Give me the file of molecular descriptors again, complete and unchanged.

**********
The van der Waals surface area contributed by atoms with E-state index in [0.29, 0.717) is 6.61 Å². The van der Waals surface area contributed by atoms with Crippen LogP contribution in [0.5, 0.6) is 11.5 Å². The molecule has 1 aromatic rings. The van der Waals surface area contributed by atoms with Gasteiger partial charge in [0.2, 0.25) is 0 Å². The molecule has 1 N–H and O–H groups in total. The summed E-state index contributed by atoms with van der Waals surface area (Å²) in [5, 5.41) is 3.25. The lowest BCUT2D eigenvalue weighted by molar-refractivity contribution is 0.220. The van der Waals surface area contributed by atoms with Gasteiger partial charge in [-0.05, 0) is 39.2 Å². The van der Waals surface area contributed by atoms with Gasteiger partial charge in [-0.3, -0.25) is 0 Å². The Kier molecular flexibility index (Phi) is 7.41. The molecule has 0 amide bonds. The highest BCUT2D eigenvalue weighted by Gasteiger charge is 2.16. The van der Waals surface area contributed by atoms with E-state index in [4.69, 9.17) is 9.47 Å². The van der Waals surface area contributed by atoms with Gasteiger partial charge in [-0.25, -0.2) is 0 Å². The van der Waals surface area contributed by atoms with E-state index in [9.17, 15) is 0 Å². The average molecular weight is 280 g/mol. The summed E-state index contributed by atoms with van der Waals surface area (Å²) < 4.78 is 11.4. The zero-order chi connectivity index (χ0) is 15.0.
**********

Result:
The van der Waals surface area contributed by atoms with E-state index in [0.29, 0.717) is 6.61 Å². The van der Waals surface area contributed by atoms with Crippen LogP contribution in [0.5, 0.6) is 11.5 Å². The molecule has 1 aromatic rings. The van der Waals surface area contributed by atoms with Gasteiger partial charge in [0.2, 0.25) is 0 Å². The molecule has 1 N–H and O–H groups in total. The summed E-state index contributed by atoms with van der Waals surface area (Å²) in [5, 5.41) is 3.25. The lowest BCUT2D eigenvalue weighted by molar-refractivity contribution is 0.220. The van der Waals surface area contributed by atoms with Gasteiger partial charge in [-0.05, 0) is 39.2 Å². The van der Waals surface area contributed by atoms with Gasteiger partial charge in [-0.3, -0.25) is 0 Å². The Kier molecular flexibility index (Phi) is 7.41. The molecule has 0 amide bonds. The highest BCUT2D eigenvalue weighted by Gasteiger charge is 2.16. The van der Waals surface area contributed by atoms with E-state index in [4.69, 9.17) is 9.47 Å². The van der Waals surface area contributed by atoms with Gasteiger partial charge in [-0.25, -0.2) is 0 Å². The van der Waals surface area contributed by atoms with E-state index in [9.17, 15) is 0 Å². The average molecular weight is 280 g/mol. The summed E-state index contributed by atoms with van der Waals surface area (Å²) < 4.78 is 11.4. The zero-order chi connectivity index (χ0) is 15.0.